Tuesday, June 05, 2018

Get digging or get going.

On the back of seeing Resilience: The Bilogy of Stress & The Science of Hope you come away feeling an enormous burden of responsibility, tempered by a healthy serving of resignation/futility at the uphill struggle that so many people face when “getting through this thing called life.”
As a class teacher it’s easy to see the challenges and overlook the opportunities: To bandy round gripes about insufficient funding and the trials of inclusion.*
But we need to be more positive or at least suggest solutions. 
I like to think I’m generally a pretty positive person who doesn’t go looking for problems. Who deals with what he has, makes the most of the scant resources he has to hand and takes the approach that if you can do something to solve a problem, do it; if you can’t, don’t bang on about it.
Perhaps I haven’t been on the block long enough to see the same old things come around again and have insufficient history against which to compare the present. I do find the mantra of “we’ve known about this for years; how’s this ‘new’?” really quite tedious. If it’s being spoken about now, it’s because whatever was implemented before, didn’t work, and besides, inaction is hardly a bold step to solving things.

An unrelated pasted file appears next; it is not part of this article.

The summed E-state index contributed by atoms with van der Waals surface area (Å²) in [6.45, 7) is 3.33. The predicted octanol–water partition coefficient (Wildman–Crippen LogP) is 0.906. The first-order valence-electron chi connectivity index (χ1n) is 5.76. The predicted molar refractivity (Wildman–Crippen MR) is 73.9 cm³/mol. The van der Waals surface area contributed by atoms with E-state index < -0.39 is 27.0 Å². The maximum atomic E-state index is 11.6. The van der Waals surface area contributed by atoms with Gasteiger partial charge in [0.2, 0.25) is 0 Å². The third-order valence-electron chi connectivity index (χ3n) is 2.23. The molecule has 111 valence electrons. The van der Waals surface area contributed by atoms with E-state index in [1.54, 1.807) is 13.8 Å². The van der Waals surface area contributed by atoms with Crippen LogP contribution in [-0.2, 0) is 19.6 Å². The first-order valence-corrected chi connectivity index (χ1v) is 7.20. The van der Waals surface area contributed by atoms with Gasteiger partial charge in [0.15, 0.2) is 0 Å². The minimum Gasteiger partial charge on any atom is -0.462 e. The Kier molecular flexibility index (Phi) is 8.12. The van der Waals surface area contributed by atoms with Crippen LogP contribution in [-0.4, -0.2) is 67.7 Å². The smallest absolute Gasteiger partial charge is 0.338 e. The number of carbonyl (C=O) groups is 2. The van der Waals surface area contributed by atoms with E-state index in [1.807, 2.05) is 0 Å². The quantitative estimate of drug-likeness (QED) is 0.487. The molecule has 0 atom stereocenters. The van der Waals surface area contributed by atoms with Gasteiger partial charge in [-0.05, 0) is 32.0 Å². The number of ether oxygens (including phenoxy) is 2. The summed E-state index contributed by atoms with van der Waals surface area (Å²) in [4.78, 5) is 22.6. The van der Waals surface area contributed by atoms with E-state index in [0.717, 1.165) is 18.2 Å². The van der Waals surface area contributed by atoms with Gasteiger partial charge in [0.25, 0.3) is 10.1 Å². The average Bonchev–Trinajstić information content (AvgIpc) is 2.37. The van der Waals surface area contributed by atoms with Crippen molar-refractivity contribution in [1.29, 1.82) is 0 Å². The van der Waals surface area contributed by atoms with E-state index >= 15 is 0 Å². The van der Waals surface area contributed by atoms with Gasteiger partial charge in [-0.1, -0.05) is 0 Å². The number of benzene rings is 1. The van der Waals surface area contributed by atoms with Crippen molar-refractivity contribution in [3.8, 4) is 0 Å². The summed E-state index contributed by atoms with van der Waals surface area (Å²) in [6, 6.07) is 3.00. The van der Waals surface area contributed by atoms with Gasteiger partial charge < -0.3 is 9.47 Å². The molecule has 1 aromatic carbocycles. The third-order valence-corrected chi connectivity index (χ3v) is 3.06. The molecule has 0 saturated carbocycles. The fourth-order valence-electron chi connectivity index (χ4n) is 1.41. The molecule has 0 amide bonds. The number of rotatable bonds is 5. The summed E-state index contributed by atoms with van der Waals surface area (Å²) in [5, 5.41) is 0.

There’s an old proverb of unknown origin which suggests that the best time to plant an oak tree was 20 years ago; the next best time is now. 
Well, the oaks of yesteryear have been blown down so I suggest we all get planting. If you can’t  be bothered to do the digging, give someone else your spade.

Incidentally, the film was enlightening but I’d say that you get as much bang for you’re buck from Nadine Burke Harris’ (@DrBurkeHarris) TED talk which you can find here.

*not my words!

No comments:

Post a Comment

Thank you for your comment. Thank you for your patience while we moderate.